Allright, I’ve looked into the code and fixed it untill the last few pieces of code.
But there is still something wrong with it, but I can’t find is really…

This is what is supposed to be happening:

  1. There is a sine wave on the analog input.
  2. The signal is processed with DFT
  3. When the signal is more than 1kHz, the led will go on.

This is what is happening:

  1. There is a sine wave on the analog input (doesn’t matter on which frequency)
  2. On the serial output there are just random numbers (but an higher freq are equal with greater numbers)
  3. The LED will sometimes will turn on and off random.

What am I doing wrong?

#include <TimerOne.h>
#define arraymax 40
#define PI2 6.2832

int led = 13;
int ledpositief = 0; 
int n, k;  
volatile int dftflag = 0;
volatile int readcounter = 0;
int voltage[arraymax]; // discrete-time signal, x
float Xre[arraymax], Xim[arraymax]; // DFT of x (real and imaginary parts)
float P[arraymax];           // power spectrum of x

void setup() {
  Serial.begin(9600);
  Timer1.initialize(250); // timer for 250us = 4000Hz
  Timer1.attachInterrupt( readinputIsr ); // attach the function to the interrupt routine
  pinMode(led, OUTPUT);    
}

void loop() 
{
  if(dftflag == 1)
  {
  for(int i = 0; i < arraymax; i++)
  {
 DFT();
  }
  dftflag = 0;
  }
  
  for(int i = 0; i < arraymax; i++)
  {
 if( i >= 4 && P[i] > 50)  // Hier wordt gecontroleerd of in een frequentieband boven de 1000 hz een waarde is gezien (dus dat de frequentie aanwezig is)
 {
 ledpositief = 1;
 }
 else
 {
 ledpositief = 0;
 }
  }
  
  if(ledpositief == 1)
  {
  digitalWrite(led, HIGH);   // turn the LED on (HIGH is the voltage level)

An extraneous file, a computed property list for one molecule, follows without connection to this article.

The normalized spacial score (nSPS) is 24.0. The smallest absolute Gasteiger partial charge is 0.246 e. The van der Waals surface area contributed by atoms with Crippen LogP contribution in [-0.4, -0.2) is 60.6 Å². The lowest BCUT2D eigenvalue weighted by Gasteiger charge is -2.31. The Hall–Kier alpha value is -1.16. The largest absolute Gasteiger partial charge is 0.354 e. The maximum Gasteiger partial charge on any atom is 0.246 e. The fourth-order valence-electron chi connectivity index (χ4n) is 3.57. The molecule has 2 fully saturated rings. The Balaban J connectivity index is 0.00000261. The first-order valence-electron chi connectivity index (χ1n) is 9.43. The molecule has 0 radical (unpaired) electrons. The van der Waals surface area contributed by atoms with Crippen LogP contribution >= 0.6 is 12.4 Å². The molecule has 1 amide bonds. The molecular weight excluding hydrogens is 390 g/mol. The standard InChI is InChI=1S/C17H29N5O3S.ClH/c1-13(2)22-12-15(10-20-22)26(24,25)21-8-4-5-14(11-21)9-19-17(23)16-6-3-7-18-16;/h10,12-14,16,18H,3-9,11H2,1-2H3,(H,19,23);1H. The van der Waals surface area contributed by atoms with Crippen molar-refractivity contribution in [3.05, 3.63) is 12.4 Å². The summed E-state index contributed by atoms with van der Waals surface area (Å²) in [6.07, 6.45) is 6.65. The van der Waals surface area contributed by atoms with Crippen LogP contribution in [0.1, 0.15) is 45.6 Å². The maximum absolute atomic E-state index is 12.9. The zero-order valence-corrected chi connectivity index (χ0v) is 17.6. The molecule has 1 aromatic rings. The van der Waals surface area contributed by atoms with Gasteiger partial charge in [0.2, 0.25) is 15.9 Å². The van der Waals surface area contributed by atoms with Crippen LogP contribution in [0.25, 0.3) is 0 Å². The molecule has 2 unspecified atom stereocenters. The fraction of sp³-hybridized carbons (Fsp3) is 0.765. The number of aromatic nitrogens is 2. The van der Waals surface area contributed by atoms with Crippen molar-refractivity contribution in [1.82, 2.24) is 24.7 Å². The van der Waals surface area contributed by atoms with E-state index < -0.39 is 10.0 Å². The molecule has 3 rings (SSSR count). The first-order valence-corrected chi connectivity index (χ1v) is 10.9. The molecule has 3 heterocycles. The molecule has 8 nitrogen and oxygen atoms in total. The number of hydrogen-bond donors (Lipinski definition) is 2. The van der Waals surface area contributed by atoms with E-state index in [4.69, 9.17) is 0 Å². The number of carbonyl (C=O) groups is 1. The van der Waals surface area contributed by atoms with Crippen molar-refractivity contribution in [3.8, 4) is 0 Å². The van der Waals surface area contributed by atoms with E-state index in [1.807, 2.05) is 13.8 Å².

}
  else
  {
    digitalWrite(led, LOW);    // turn the LED off by making the voltage LOW
  }
}

void readinputIsr()
{
 if(dftflag == 0)
 {
 // Read the input data
 voltage[readcounter] = analogRead(A3);
 readcounter++;
 if(readcounter >= arraymax)
 {
 readcounter = 0;
 dftflag = 1;
 }
 }
}

void DFT()
{
    
  for (k=0 ; k<arraymax ; ++k)
    {
        // Real part of X[k]
        Xre[k] = 0;
        for (n=0 ; n<arraymax ; ++n) Xre[k] += voltage[n] * cos(n * k * PI2 / arraymax);
         
        // Imaginary part of X[k]
        Xim[k] = 0;
        for (n=0 ; n<arraymax ; ++n) Xim[k] -= voltage[n] * sin(n * k * PI2 / arraymax);
         
        // Power at kth frequency bin
        P[k] = Xre[k]*Xre[k] + Xim[k]*Xim[k];
 Serial.println(P[k]);
    }
    

}

The sketch calls DFT() 40 times when it completes a sample period. I think that you intended to call it once.

After fixing that, I'd recommend is printing the array of samples, to see if it's what you expected.

Also, tell us about the analog signal - what's the source, what's its magnitude, what's its DC level, and how is it coupled to the analog input? And, show us some output - particularly the voltage array, both X arrays, and the output array P. "I see random numbers" doesn't give us much to work with.